SEBASTIAN — On Saturday, March 19, from 10 am to 4 pm, Riverview Park in Sebastian will be hopping with live music, fun activities for the whole family and lots more during the 19th Annual Pelican Island Wildlife Festival. Hosted by the Pelican Island Preservation Society, the U.S. Fish and Wildlife Service, and the City of Sebastian, the event has grown to be one of Florida’s most popular wildlife festivals. The free event focuses on inspiring families to understand nature through environmental education, children activities, outdoor recreation activities and good old-fashioned family fun! Thousands of visitors come to see over 80 environmental exhibitors including live wildlife exhibitors, local environmental and historical organizations, live bands, art and craft vendors and food vendors. Many will take advantage of the pontoon boat and kayak tours to see Pelican Island up close and learn about the history of the nation’s 1st National Wildlife Refuge.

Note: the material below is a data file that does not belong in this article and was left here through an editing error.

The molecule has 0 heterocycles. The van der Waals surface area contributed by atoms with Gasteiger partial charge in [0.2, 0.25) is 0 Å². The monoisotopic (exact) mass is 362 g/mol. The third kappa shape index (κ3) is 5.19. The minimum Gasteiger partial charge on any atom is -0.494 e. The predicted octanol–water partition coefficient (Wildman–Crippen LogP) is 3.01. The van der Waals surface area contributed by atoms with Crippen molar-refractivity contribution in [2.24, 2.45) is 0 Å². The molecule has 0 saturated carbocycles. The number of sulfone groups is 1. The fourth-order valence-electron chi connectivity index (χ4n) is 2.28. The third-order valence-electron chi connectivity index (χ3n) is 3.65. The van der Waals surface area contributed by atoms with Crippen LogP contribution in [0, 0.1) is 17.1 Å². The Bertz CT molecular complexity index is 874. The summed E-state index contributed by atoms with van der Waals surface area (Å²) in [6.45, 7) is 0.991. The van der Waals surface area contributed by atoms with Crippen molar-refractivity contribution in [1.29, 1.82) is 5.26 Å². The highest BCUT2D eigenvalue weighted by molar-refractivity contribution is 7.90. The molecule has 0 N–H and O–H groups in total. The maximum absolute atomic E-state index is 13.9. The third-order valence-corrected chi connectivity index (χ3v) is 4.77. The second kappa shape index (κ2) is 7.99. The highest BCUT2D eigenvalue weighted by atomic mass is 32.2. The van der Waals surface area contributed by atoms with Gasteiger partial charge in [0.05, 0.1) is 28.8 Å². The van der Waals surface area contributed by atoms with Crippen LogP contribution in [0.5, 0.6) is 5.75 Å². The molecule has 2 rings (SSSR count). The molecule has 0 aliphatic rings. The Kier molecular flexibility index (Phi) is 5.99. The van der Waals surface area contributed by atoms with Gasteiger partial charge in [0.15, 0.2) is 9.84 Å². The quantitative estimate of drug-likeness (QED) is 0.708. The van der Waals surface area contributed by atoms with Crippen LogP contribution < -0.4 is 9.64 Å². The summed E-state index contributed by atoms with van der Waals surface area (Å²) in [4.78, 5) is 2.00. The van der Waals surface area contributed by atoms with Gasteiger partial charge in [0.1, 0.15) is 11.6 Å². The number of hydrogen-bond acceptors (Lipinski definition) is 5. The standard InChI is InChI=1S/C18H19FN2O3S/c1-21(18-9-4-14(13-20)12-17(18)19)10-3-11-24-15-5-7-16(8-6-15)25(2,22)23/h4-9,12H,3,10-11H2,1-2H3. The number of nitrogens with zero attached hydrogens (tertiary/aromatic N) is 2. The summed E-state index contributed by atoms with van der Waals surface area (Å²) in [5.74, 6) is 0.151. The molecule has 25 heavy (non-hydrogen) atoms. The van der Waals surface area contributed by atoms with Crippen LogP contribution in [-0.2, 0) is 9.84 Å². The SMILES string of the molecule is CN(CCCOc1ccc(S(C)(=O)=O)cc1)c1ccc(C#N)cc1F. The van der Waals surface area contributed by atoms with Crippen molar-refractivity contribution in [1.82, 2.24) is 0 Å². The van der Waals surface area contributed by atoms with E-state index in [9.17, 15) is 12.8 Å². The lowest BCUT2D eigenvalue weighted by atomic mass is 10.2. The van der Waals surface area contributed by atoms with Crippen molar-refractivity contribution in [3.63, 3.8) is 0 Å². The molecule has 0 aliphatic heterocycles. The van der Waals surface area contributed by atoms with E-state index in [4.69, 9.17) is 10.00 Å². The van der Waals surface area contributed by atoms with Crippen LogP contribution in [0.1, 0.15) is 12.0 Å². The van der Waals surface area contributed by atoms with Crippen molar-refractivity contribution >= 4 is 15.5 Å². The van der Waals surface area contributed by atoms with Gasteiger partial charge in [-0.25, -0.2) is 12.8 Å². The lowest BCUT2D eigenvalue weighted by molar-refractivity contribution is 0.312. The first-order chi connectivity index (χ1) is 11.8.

The Pelican Island Wildlife Festival is scheduled each year to commemorate the dedication of the first national wildlife refuge in the United States. Pelican Island acquired its fame at the turn of the century when wildlife photographers and naturalist who visited the area were dismayed to find massive slaughters of pelicans, herons, egrets, and other birds of plume by local hunters. The plumage was being traded for ornamentation on hats.
A local resident, Paul Kroegel whose love for the pelicans drove him to be their staunch protector, enlisted the support of noted ornithologists who helped them establish the Audubon Societies.
At the urging of the MR. Kroegel, the Florida Audubon Society and the American Ornithologists’ Union, President Theodore Roosevelt signed an Executive Order on March 14, 1903 that permanently set aside the three acres island as the first federal bird reservation – a forerunner to the National Wildlife Refuge System.
This was the first time lands had ever been set aside on behalf of wildlife in the United States. Kroegel was then hired and paid $1 a month by the Florida Audubon Society as the refuge’s first manager. Since then the National Wildlife Refuge system has grown to become the world’s largest network of lands managed for wildlife with over 500 refuges totaling 93 million acres.